It is not just the album’s lyrics, however, which harbour an allegorical quality. Bradfield’s guitar-playing is as technically astounding as always, but even more impressive is the sheer range of his compositions – the way he mixes genres, tones, and time-signatures to sonically illuminate the complexities of Jara’s story. Such musical choices are certainly indicative of artistic ambition. But they also bespeak a temporal openness that serves as the distinguishing factor between allegory and symbolism. In Benjamin’s estimation,

[w]e can be perfectly satisfied with the explanation that takes the one [the symbol] as a sign for ideas, which is self-contained, concentrated, and which steadfastly remains itself, while recognizing the other [allegory] as a successively progressing, dramatically mobile, dynamic representation of ideas which has acquired the very fluidity of time.10

The symbol – according to this definition – exhibits a stable, trans-historical meaning that is unaffected by the context within which it is experienced. It is a vehicle for metaphysical transcendence; a momentary (re)union of the material with the eternal that finds a common archetype in the form of the Catholic eucharist (with the latter being crucial to the naturalization of suffering as part of a theodicy). Allegory, on other hand, belies this temporal cleansing; it introduces the passage of time as a key shaping factor through which cultural objects “speak” to the observer-listener. As the title of the documentary The Resurrection of Víctor Jara (2015) demonstrates, there is a temptation to frame Jara as a Christ-like figure whose commemoration doubles up as a mode of resurrection. But given that allegory is constructed through violence, and that it thus expresses the suppression and bloodshed that made the present possible, it is a fallacy to conflate the allegorical tending of wounds with historical recovery. This is what Horkheimer appeared to have in mind when he wrote – in a letter to Benjamin included in the Arcades Project (1982) – ‘[t]he determination of incompleteness is idealistic if completeness is not comprised within it. Past injustice has occurred and is completed. The slain are really slain. […] If one takes the lack of closure entirely seriously, one must believe in the Last Judgement’.11 Rather than taking refuge in the symbolic, which would mean assigning Jara’s story a politico-aesthetic timelessness immune from the historical violence of the regime, Bradfield invokes a melancholic transience that is firmly rooted in the past’s irretrievability. At the same time, however, it is precisely his engagement with the past’s irretrievably that allows Bradfield (i.e. the allegorist) to dialectisise the present with the ruins produced in its wake, arriving at a mode of musical expression that operates within the interstices between life and death, efficacy and obsolesce. His cover of Jara’s ‘La Partida’ – the only non-original track on the album – is emblematic of this synthesis, embracing as it does the Benjaminian tension between ‘cold, facile technique and the eruptive expression of allegorical interpretation’.12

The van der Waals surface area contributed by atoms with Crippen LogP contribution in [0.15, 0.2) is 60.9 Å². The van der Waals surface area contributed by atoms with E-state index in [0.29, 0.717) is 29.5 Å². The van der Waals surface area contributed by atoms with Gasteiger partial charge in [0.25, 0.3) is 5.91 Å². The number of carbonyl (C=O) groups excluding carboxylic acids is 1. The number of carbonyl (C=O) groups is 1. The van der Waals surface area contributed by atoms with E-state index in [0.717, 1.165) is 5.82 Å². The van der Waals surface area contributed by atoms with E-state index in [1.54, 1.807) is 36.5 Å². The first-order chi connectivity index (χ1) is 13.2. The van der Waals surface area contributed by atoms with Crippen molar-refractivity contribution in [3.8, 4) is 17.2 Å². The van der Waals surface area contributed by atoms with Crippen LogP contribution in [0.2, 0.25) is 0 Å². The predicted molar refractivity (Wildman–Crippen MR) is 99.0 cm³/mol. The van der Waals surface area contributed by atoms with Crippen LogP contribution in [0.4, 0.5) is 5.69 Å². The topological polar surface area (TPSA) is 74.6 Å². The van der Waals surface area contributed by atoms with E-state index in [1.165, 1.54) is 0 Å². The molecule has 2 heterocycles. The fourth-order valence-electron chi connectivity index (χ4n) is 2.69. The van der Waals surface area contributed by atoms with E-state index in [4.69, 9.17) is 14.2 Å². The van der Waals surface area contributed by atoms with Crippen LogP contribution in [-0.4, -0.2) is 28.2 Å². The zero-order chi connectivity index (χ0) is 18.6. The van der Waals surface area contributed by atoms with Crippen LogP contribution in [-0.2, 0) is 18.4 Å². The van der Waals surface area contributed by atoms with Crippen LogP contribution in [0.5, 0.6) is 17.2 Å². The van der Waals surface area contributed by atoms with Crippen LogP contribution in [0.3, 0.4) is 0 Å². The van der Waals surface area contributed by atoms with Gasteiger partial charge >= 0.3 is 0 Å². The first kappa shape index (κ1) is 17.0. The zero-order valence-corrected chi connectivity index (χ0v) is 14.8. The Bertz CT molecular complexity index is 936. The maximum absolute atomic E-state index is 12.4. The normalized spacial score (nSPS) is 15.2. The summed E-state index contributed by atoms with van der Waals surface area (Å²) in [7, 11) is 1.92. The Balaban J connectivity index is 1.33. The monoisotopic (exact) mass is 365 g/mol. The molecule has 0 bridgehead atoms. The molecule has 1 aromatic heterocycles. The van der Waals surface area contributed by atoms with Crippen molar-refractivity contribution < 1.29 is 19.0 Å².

Rather than taking refuge in the symbolic, which would mean assigning Jara’s story a politico-aesthetic timelessness immune from the historical violence of the regime, Bradfield invokes a melancholic transience.

An instrumental cut from 1971’s El derecho de vivir en paz, ‘La Partida’ combines arpeggio finger-picking, soft percussion, and an evocative guitar melody that is later intersected by a quena (an Andean flute). The tone is fairly consistent throughout, arousing a mixture of foreboding, stoicism, and modest hope, and apart from some chord scratches in the final third of the song, there is a cyclicality to its progression that suggests natural evolution. In Bradfield’s version, by contrast, cyclicality gives way to intermittent irruption; the central guitar line mutates into a vocal refrain that pulls at the fibres of the melody, before exploding out of the arrangement. It is my sense that this vocal refrain signals ‘the basis for a re-birth’ that lies latent in the song – a transmutation that can only be effected by embracing (as opposed to ignoring or denying) the ‘decrease in effectiveness’ that Jara’s death produced.13 This is in no way to suggest that ‘La Partida’ as an artistic creation lacks contemporary significance. On the contrary, the capacity for a meaningful reworking that a cover version should assume would suggest an affective excess – an overflow of significance – that cannot be contained by the original alone. Rather, what I am proposing is that Bradfield’s adaptation of ‘La Partida’ (which tellingly translates as ‘exit’ or ‘departure’) elucidates a paradox at the heart of memory as a process: that to remember the past is to imprint upon the present a trace of its (non)existence; that to mourn is to summon the potential for a living-on that smoulders and dissipates – means both nothing and absolutely everything – in the light of its foreclosure.